Ex Machina Alicia Vikander

Ex Machina film review: what we made of Alex Garland’s directorial debut

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Read the shortlisted Under Her Eye reviews then vote for your favourite.

As part of Stylist’s Under Her Eye initiative, we’re on the hunt for three new female film critics. We asked aspiring reviewers to send in a 450-word review of their favourite film – and after an overwhelming response, we’ve whittled it down to a shortlist of 20. 

Read one woman’s review of Ex Machina below and click here to see the other entries and vote for your favourite.

Tightly written, dazzlingly stylish, and understatedly brilliant, Alex Garland’s directorial debut Ex Machina confidently blends classically engaging thriller elements with unsettling, cerebral musings on society, humanity, and gender.

The film’s premise is simple: Caleb (Domnhall Gleeson) wins a chance to spend some time at the home of Nathan Bateman (Oscar Isaac), his genius but reclusive boss. Once there, he learns that he’s to be the human component in a Turing test to decide whether Nathan’s AI creation, Ava (Alicia Vikander) can pass as human.

When Caleb objects that the test will be compromised by the fact that he can see the subject is machine, Nathan replies that the true test will be whether Ava can pass for human even with the knowledge that she is not.

Garland’s writing and cinematography can only be surpassed by Gleeson, Vikander, and Isaac’s incredible acting, whose pitch-perfect performances infuse the film with a haunting and claustrophobic presence.

Every expression, every low, synthetic beat, every word and every frame have purpose. Even as the tension builds to unbearable levels and begs for release, Garland’s calculated and subdued directorial style keeps the viewer trapped. There’s no escape from the questions the film poses.

When the violent ending does come, it doesn’t feel predictable, or even gratuitous; it feels inevitable and cathartic. Both Ava’s and the viewer’s freedom have become synonymous, and thus we can’t help but empathise with her struggle to break out.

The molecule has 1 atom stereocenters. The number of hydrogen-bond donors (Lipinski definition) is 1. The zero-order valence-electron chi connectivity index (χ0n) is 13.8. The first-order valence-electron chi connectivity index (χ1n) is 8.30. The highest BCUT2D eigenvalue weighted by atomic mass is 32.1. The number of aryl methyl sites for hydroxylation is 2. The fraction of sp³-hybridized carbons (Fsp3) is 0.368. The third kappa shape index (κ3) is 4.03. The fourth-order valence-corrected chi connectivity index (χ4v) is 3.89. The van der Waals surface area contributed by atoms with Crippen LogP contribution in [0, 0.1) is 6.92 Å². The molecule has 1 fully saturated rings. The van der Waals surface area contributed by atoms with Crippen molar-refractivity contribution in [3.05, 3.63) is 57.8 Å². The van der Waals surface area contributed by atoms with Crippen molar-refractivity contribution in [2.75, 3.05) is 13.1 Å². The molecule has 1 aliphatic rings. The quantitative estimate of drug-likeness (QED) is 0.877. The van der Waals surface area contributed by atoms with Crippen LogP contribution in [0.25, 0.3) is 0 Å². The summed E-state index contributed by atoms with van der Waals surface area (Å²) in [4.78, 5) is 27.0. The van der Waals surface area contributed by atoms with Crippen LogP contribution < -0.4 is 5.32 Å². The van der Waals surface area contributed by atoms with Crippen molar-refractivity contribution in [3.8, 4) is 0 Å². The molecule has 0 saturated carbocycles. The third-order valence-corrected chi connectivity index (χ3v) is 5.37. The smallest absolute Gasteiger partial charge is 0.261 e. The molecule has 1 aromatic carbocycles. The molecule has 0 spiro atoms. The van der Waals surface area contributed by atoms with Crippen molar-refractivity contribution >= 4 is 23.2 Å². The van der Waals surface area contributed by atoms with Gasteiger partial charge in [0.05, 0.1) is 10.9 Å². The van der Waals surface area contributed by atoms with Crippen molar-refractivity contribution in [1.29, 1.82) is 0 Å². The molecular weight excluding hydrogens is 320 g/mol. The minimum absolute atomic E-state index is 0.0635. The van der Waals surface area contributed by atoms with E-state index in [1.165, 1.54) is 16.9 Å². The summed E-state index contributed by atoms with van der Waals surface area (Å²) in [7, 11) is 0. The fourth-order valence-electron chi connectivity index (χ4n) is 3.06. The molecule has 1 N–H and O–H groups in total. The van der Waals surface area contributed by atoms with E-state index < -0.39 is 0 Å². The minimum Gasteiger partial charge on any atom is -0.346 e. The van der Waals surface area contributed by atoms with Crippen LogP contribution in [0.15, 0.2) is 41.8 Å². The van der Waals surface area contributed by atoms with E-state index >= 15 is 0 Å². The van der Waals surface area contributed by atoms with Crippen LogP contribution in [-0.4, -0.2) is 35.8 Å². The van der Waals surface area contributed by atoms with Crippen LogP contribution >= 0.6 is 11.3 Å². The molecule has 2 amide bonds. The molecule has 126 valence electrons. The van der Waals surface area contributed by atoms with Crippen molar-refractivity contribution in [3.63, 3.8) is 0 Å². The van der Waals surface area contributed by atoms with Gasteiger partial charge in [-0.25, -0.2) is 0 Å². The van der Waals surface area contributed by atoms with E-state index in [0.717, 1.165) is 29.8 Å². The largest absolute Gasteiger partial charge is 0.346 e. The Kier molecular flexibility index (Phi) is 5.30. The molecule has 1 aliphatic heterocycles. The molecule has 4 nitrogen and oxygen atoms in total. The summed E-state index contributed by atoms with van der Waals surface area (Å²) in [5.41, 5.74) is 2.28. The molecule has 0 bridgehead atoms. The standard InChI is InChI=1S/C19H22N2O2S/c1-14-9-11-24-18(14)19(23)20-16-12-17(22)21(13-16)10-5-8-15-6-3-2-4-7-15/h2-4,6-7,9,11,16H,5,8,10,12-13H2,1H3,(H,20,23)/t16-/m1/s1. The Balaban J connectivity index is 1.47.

Far beyond an exploration of whether machines can truly share in our humanity, and what it therefore means to be human – which, though fascinating, is not a new concept to science fiction – Ex Machina is a scathing remark on the impossibility of female freedom in contemporary society. Only a complete rupture from the social order, the film preaches, can ensure women’s liberation.

That’s not to say Ex Machina is without fault. As powerful as the narrative of female emancipation is, it is strictly a white feminist triumph. Our last character, Kyoko (played by Japanese-British actress Sonoya Mizuno), is no more than a western male fantasy: sexy, silent, and subservient. She’s sexually abused by the man who created her and ultimately is utilised in the film solely as a foil to the white female lead.

Likewise, the overt and covetous sexualisation of Ava and Kyoko’s bodies in which the viewer is complicit, could be criticised as the result of yet another male director objectifying the female form, under the pretext of ‘making art’.

However, these narrative flaws play an important role. The prior serves as a reflection on the historically problematic nature of women’s movements: is it not that white women’s rights have often come at the cost of leaving women of colour behind? And is it not that as a society, we have all become complicit in the objectification of women, no matter how much we attempt to distance ourselves from the pervasive influences of media?

No matter the criticisms directed at it, Ex Machina is a must-see film, at the very least for the essential conversations it will inevitably inspire. 

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